Feature

A Beer For All Seasons

Our beer-y taste buds change with the weather—but Colorado’s craft brewers cater to our seasonal whimsies. Here, our top 24 beers: six each for summer, autumn, winter, and spring. 

By
August 2011

WINTER

  • Winter Warlock Oatmeal Stout
    Bristol Brewing Company, Colorado Springs
    Malt Meter: 8
    Hops Meter: 3
    ABV: 6.0 percent

    Not quite as sweet as Left Hand’s Milk Stout, and not quite as bombastic as Great Divide’s Yeti, Winter Warlock offers a beautiful middle ground when it comes to wintry stouts. Each batch is brewed with 100 pounds of flaked oatmeal, and the result is a roasty, drinkable brew with notes of toasted coconut. It may not sub for your McCann’s Steel-Cut Irish Oatmeal, but it’s pretty close. bristolbrewing.com

 

  • Old Jubilation
    Avery Brewing Company, Boulder
    Malt Meter: 8
    Hops Meter: 3
    ABV: 8.3 percent

    This isn’t a beer you’ll want to drink every day (although it’s plenty good enough to do so), but it is a brew that feels perfectly suited for the holiday season. Hanukkah, Christmas, Kwanzaa, Festivus…frankly, we don’t care what you celebrate. When you do, stoke the fireplace and serve Old Jubilation, a strong, reddish-amber ale brewed with five specialty malts. Your guests won’t be disappointed. averybrewing.com

 

  • Rocky Mountain IPA
    The Fort Collins Brewery, Fort Collins
    Malt Meter: 5
    Hops Meter: 7
    ABV: 6.3 percent

    Sometimes, usually during the depths of winter after the holidays have come and gone, we need a little reminder that spring is on the way. When that time comes, we reach for this IPA, a floral brew that brings to mind wildflowers, grapefruit, and warm weather and lets us transition from our ski boots to our Chacos. fortcollinsbrewery.com

 

  • Milk Stout
    Left Hand Brewing Company, Longmont
    Malt Meter: 8
    Hops Meter: 2
    ABV: 6.0 percent

    Milk? In your beer? Well, sort of. Milk stouts, like Left Hand’s version, use lactose, a sugar that comes from milk, in the brewing process. The result is a slightly sweet yet bitter treat, like a dark cup of coffee with a little bit of cream. Warning: As much as we love this dark brew, we don’t recommend drinking it with your cereal at seven in the morning—wait for cookies before bed. lefthandbrewing.com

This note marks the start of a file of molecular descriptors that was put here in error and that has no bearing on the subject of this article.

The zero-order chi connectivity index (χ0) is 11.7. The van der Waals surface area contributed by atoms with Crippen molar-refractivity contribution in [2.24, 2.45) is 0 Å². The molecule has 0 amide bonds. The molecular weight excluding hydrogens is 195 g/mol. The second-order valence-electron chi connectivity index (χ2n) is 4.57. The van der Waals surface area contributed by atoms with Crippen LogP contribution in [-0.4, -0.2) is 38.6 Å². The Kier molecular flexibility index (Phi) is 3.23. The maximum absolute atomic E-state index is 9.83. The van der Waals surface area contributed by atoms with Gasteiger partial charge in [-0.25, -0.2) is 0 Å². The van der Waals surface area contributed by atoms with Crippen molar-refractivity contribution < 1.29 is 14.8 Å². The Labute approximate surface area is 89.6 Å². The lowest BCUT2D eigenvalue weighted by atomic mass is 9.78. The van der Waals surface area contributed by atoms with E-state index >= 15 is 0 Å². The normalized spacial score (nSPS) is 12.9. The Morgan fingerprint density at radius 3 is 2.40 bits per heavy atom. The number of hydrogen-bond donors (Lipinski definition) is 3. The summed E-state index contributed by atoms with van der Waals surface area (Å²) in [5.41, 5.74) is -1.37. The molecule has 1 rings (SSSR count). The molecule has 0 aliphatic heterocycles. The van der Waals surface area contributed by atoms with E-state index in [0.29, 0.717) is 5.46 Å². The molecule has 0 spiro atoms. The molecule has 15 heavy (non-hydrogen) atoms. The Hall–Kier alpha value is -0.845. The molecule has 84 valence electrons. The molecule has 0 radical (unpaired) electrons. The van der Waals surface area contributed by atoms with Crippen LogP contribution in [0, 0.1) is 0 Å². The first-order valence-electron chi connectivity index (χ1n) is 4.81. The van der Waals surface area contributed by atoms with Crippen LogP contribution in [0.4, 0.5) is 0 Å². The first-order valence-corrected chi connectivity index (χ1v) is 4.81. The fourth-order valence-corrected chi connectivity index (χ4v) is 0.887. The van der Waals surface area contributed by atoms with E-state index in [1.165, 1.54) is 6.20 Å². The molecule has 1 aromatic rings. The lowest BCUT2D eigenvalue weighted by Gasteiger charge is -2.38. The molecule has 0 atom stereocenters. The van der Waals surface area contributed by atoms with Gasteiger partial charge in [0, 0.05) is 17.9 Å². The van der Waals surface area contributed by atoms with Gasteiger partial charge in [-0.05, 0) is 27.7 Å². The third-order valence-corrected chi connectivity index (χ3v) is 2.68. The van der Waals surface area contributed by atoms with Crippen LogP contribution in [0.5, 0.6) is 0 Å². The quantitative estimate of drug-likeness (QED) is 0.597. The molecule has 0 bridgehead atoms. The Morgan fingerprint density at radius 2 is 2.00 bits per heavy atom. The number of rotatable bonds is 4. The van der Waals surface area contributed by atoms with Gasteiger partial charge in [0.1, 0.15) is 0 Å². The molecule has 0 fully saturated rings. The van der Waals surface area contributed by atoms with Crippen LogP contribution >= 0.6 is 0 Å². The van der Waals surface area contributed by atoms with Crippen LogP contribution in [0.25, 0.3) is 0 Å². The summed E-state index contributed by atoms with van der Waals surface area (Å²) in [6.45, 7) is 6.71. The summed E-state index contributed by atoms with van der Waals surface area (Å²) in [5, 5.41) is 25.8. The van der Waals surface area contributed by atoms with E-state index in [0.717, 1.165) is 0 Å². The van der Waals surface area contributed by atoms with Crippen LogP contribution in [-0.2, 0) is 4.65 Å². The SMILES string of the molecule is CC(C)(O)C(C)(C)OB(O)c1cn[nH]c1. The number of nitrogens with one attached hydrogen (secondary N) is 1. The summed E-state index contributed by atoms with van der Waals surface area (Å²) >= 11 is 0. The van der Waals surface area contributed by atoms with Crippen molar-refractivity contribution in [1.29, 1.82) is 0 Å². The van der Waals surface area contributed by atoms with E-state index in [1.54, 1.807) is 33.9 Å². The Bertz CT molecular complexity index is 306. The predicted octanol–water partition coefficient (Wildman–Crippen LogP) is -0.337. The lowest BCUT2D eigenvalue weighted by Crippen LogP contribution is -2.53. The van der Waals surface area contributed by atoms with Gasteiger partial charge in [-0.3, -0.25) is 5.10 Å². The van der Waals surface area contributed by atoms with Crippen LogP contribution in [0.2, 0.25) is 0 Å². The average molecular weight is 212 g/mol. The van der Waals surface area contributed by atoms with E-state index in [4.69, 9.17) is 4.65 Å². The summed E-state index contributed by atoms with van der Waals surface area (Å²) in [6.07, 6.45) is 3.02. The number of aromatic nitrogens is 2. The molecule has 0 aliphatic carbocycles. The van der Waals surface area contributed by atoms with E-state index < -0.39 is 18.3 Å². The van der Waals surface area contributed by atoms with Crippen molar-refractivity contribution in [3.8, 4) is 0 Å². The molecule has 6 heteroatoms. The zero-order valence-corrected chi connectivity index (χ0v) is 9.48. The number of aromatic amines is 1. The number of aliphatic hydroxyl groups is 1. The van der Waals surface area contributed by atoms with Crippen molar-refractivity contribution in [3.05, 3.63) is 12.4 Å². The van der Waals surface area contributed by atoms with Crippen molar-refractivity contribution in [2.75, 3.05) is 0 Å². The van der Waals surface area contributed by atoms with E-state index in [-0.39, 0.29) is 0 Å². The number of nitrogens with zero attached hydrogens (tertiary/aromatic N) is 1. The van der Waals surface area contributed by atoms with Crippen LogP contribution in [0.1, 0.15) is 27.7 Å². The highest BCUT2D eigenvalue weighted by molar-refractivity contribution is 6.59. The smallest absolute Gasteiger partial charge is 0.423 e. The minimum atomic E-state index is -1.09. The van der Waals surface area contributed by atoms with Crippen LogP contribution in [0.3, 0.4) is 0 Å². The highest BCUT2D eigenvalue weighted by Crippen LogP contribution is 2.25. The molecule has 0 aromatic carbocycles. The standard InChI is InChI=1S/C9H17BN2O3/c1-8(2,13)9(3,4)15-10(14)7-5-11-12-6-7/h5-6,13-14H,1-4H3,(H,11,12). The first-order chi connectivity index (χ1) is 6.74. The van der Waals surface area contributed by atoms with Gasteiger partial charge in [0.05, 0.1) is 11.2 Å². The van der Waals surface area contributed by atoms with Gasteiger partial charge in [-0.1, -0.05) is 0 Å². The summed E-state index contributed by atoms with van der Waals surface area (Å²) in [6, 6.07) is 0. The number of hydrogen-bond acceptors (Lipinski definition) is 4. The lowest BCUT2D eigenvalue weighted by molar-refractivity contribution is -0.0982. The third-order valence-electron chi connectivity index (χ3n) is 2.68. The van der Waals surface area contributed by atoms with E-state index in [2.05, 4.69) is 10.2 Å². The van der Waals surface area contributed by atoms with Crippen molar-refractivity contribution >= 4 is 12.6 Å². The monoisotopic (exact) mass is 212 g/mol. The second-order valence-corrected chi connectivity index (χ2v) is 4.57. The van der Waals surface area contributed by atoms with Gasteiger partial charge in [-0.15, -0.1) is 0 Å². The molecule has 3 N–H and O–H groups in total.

• Odell Red
    Odell Brewing Company, Fort Collins
    Malt Meter: 6
    Hops Meter: 6
    ABV: 6.5 percent

    A quintessential winter beer (it’s only available on shelves from January to April), this red provides an ample malt backbone to support the bright, but not overdone, hop flavor. And instead of a pale IPA or a dark stout, its ruddy color looks, dare we say it, celebratory. odellbrewing.com

 

  • Yeti Imperial Stout
    Great Divide Brewing Company, Denver
    Malt Meter: 10
    Hops Meter: 7
    ABV: 9.5 percent

    This is one beastly brew, and Great Divide has capitalized on the clever moniker with all sorts of Yeti-themed merchandise, including, yes, a Yeti “I Believe” baby onesie. But you don’t build a mini empire (Great Divide also offers four seasonal variations) without a stellar product, and the flagship is everything a true imperial stout should be: big, bold, strong—and, like its namesake, just a little bit frightening. greatdivide.com

 

  • BONUS BOMBER: Le Terroir
    New Belgium Brewing Company, Fort Collins
    Malt Meter: 4
    Hops Meter: 5
    ABV: 7.5 percent

    With a name that means “of the earth” in French, you might think that New Belgium has taken up wine making. Not so: This American Wild Ale (a sour beer) is complex thanks to wood-barrel aging, and is a delicious alternative to dark winter ales. newbelgium.com

 

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